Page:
The crowd joined in the attack against Paul and Silas, and the magistrates ordered them to be stripped and beaten. After they had been severely flogged, they were thrown in prison, and the jailer was commanded to guard them carefully. Upon receiving such orders, he put them in the inner cell and fastened their feet in stocks.

About midnight Paul and Silas were praying and singing hymns to God, and the other prisoners were listening to them.

– Acts 16:22-25

Charles was simply being like Paul and Silas, singing and praising God in the midst of hardship. I was another prisoner who heard him.

But instead of singing, too, I only kept myself beaten and flogged, slouching in the shackles of bitterness.

Next time, I will believe the best about my husband. I know why he sings—and I will sing, too.

(Linking with Ann Voskamp for Wednesday. Click on the Holy Experience badge below to read more posts on The Practice of Love)

Food Love

The realization came while preparing a Thai curry chicken dish: I love my knives. I hold my knives in such high regard that I name them. Because it came from Japan, my cleaver is “Aiko.” From taking college Japanese (sixteen years ago), I have a vague feeling that “ai” means love, and “ko” is a diminutive suffix for a female. Hence, “Aiko” (I think) is an endearing term meaning something like “little love.” Oh, yes. I love my knives.

Back to the Thai dinner. I bash the skin off garlic, clove after clove, the way my older sisters taught me when I was a girl. The heel of my hand comes down on the flat side of my Henckels 8″ chef’s knife (yet unnamed; I never learned German) which in turn rests over a garlic clove. If the hand motion is swift and the garlic with its convex side up, like a rainbow, the skin will come off easily with minimal bruising to the “meat.” I remove the cores, for (I once read in a breastfeeding how-to book) the core—the part that sprouts when garlic gets old—is what causes digestive problems. I quadruple the cookbook’s prescribed amount.

Though the recipe doesn’t call for water chestnuts, I add them. (All my boys love water chestnuts.) For dessert: oatmeal raisin cookies—extra raisins, for my husband who calls them “the heavenly fruit” and nearly panics when we run out.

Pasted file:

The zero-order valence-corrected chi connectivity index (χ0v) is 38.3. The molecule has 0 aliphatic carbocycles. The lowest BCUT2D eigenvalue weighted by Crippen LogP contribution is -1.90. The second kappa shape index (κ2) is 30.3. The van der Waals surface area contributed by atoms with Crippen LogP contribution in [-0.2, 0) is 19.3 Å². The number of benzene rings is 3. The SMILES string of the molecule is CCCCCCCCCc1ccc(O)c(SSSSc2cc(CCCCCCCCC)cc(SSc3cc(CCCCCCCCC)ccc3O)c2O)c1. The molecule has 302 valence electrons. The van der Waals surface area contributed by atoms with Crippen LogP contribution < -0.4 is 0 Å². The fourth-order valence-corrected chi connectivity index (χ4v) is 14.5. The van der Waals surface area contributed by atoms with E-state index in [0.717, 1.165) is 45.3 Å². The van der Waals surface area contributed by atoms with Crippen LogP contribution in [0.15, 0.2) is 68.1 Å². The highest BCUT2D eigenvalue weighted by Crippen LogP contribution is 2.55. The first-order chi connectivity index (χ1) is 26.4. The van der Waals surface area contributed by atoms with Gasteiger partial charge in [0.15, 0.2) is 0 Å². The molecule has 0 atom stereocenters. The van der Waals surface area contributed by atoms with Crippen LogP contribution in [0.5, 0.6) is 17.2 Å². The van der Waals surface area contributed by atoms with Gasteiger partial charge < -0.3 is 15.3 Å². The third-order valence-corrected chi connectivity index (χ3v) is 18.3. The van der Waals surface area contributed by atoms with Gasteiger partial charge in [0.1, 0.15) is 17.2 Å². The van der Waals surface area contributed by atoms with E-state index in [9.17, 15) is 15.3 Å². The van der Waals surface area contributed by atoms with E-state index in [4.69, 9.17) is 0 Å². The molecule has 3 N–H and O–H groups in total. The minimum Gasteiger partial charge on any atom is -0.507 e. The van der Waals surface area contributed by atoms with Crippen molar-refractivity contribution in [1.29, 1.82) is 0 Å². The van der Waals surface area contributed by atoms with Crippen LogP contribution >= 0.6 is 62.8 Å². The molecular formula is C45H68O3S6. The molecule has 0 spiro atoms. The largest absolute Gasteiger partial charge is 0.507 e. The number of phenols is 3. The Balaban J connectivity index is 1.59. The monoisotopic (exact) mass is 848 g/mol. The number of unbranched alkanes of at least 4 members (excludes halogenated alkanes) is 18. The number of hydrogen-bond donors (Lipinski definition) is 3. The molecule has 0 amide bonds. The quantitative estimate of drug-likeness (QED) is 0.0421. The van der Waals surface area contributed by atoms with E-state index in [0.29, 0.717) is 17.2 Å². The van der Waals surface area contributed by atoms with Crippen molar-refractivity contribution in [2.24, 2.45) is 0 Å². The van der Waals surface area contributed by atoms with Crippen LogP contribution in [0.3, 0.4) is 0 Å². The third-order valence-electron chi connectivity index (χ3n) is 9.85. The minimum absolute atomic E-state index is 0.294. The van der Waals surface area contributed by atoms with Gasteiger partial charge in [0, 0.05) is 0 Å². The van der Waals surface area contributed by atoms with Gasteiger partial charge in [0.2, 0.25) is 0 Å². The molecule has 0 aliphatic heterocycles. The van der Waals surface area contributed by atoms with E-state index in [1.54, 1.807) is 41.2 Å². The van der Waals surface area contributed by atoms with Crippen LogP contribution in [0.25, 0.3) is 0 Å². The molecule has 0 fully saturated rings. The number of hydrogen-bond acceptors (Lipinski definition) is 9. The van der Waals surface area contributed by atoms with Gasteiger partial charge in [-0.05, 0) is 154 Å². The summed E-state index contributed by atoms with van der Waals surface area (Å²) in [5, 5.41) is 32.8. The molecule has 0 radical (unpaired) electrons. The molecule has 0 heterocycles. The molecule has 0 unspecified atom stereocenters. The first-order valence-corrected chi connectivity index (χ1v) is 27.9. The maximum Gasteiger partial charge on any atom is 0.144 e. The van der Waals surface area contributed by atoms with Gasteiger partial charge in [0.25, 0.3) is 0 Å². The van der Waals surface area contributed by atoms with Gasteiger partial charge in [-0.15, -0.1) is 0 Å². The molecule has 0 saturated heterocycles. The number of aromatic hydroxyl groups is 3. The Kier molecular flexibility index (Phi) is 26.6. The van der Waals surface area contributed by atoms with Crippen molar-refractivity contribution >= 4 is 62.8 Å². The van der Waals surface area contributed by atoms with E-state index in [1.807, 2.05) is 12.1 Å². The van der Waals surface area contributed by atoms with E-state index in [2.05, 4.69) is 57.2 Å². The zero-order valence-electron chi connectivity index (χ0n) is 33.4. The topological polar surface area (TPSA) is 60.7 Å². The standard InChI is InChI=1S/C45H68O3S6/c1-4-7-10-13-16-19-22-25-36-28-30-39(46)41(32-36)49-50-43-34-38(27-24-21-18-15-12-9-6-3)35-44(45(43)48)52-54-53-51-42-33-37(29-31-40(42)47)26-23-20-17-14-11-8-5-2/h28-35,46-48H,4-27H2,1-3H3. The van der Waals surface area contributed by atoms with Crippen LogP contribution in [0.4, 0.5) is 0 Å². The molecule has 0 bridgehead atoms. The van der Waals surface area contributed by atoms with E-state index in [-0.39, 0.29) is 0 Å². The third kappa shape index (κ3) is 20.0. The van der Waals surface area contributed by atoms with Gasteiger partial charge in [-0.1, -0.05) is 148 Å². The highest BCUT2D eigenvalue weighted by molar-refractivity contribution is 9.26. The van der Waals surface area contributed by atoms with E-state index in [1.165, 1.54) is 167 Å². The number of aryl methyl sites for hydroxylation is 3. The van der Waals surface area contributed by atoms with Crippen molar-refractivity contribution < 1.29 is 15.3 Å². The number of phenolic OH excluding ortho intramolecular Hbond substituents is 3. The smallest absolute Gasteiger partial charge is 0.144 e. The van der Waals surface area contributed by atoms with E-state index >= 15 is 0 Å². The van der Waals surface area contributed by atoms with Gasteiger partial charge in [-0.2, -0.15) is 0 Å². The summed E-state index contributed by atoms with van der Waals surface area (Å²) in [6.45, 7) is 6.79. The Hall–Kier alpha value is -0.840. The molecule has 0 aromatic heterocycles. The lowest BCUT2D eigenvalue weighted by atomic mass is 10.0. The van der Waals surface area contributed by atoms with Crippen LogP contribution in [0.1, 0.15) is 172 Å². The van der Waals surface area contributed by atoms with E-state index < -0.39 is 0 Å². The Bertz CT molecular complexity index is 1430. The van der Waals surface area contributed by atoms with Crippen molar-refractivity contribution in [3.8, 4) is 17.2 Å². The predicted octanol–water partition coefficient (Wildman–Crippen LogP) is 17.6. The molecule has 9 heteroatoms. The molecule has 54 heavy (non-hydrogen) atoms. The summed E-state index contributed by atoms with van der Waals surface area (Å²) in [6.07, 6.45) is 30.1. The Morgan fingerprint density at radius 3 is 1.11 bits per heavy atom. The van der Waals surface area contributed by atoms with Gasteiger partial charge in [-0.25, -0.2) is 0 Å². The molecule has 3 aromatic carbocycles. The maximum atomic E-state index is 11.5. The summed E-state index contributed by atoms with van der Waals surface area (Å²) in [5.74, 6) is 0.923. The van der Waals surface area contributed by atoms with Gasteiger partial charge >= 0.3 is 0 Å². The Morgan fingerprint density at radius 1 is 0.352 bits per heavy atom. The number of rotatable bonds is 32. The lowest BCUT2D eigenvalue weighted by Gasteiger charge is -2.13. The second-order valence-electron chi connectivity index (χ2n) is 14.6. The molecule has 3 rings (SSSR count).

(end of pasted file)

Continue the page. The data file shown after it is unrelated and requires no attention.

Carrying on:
Cooking, baking, peeling, chopping, stir-frying—these are my acts of love. New family at church? Let’s have them over! Neighbor feels stressed? I’ll bring her cinnamon-banana bread! Friends are having trouble? Give them something to eat!

I love my knives because they help me to love. I love people with food.


As usual, I was lying belly-down on the living room carpet. The double-spaced, wide-margin manuscript pages of Genesis 45 were before me, and the words grabbed my attention:

So they went up out of Egypt and came to the land of Canaan to their father Jacob. And they told him, “Joseph is still alive, and he is ruler over all the land of Egypt.”

And his heart became numb, for he did not believe them. (Genesis 45:25-26)

Of course not. Why should Jacob believe them? Joseph is dead to him—has been dead all this time.

But when they told him all the words of Joseph, which he had said to them, and when he saw the wagons that Joseph had sent to carry him, the spirit of their father Jacob revived. And Israel said, “It is enough; Joseph my son is still alive. I will go and see him before I die.” (Genesis 45:27-28)

This time, he believed them! What made the difference? What brought Jacob from numb-hearted disbelief, to believing—knowing—that Joseph was indeed alive and ruler of Egypt?

But when they told him all the words of Joseph… It was the details of the story, the very words and phrases Joseph spoke. And, what else? When he saw the wagons… What was in the wagons? Joseph commanded their filling. What did they contain?

Joseph gave them wagons, according to the command of Pharaoh, and gave them provisions for the journey . . . To his father he sent as follows: ten donkeys loaded with the good things of Egypt, and ten female donkeys loaded with grain, bread, and provision for his father on the journey… (Genesis 45:21,23)

The food! Joseph loved his father with food, and the generously filled wagons caused Jacob to believe, My son lives! I have always said I love people with food, and I can say that Joseph did, too.

If I take off my chef’s hat and apron and move myself from the kitchen to the table, the love is there just as strong. Not only do I love people with food, I also feel loved when people feed me. Food must be one of my “love languages.”

God uses scenes and scenarios from people’s daily lives to reveal His character. Parables help me know Him better. As I write these words I realize that, because I love to cook and feed others, He uses this part of me as a parable. I know what it feels like to love others from the kitchen, and I consider God’s love. Does He love me?

I have never before referred to God as a Master Chef, but it’s true. He feeds me with the best delicacies and richest, most nourishing fare. This is God’s culinary masterpiece: His Word.

How sweet are your words to my taste,
sweeter than honey to my mouth!

(Psalm 119:103)

He prepared His Word, a full menu exactly as it should be, and He prepared it for me because He loves me. On this I will feed, and it is a feast!

(Linking with both The High Calling book club and Bonnie Gray this week.)